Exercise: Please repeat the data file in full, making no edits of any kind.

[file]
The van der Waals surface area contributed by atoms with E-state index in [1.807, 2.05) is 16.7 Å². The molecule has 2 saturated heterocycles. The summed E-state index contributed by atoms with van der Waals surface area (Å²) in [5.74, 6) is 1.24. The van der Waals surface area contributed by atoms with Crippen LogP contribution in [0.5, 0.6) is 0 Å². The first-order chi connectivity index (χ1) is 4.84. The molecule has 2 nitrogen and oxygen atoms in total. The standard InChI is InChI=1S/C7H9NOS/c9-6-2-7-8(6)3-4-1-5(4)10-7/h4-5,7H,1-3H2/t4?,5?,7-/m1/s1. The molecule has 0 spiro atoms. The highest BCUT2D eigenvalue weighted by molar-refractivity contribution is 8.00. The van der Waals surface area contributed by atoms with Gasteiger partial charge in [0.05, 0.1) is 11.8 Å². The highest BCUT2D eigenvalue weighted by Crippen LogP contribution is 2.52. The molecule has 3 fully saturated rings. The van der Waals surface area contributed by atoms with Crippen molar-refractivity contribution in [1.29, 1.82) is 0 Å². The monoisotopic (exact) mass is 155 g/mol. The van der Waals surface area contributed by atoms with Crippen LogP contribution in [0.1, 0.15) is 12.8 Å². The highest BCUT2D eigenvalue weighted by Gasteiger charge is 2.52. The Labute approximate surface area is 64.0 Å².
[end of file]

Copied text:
The van der Waals surface area contributed by atoms with E-state index in [1.807, 2.05) is 16.7 Å². The molecule has 2 saturated heterocycles. The summed E-state index contributed by atoms with van der Waals surface area (Å²) in [5.74, 6) is 1.24. The van der Waals surface area contributed by atoms with Crippen LogP contribution in [0.5, 0.6) is 0 Å². The first-order chi connectivity index (χ1) is 4.84. The molecule has 2 nitrogen and oxygen atoms in total. The standard InChI is InChI=1S/C7H9NOS/c9-6-2-7-8(6)3-4-1-5(4)10-7/h4-5,7H,1-3H2/t4?,5?,7-/m1/s1. The molecule has 0 spiro atoms. The highest BCUT2D eigenvalue weighted by molar-refractivity contribution is 8.00. The van der Waals surface area contributed by atoms with Gasteiger partial charge in [0.05, 0.1) is 11.8 Å². The highest BCUT2D eigenvalue weighted by Crippen LogP contribution is 2.52. The molecule has 3 fully saturated rings. The van der Waals surface area contributed by atoms with Crippen molar-refractivity contribution in [1.29, 1.82) is 0 Å². The monoisotopic (exact) mass is 155 g/mol. The van der Waals surface area contributed by atoms with Crippen LogP contribution in [0.1, 0.15) is 12.8 Å². The highest BCUT2D eigenvalue weighted by Gasteiger charge is 2.52. The Labute approximate surface area is 64.0 Å².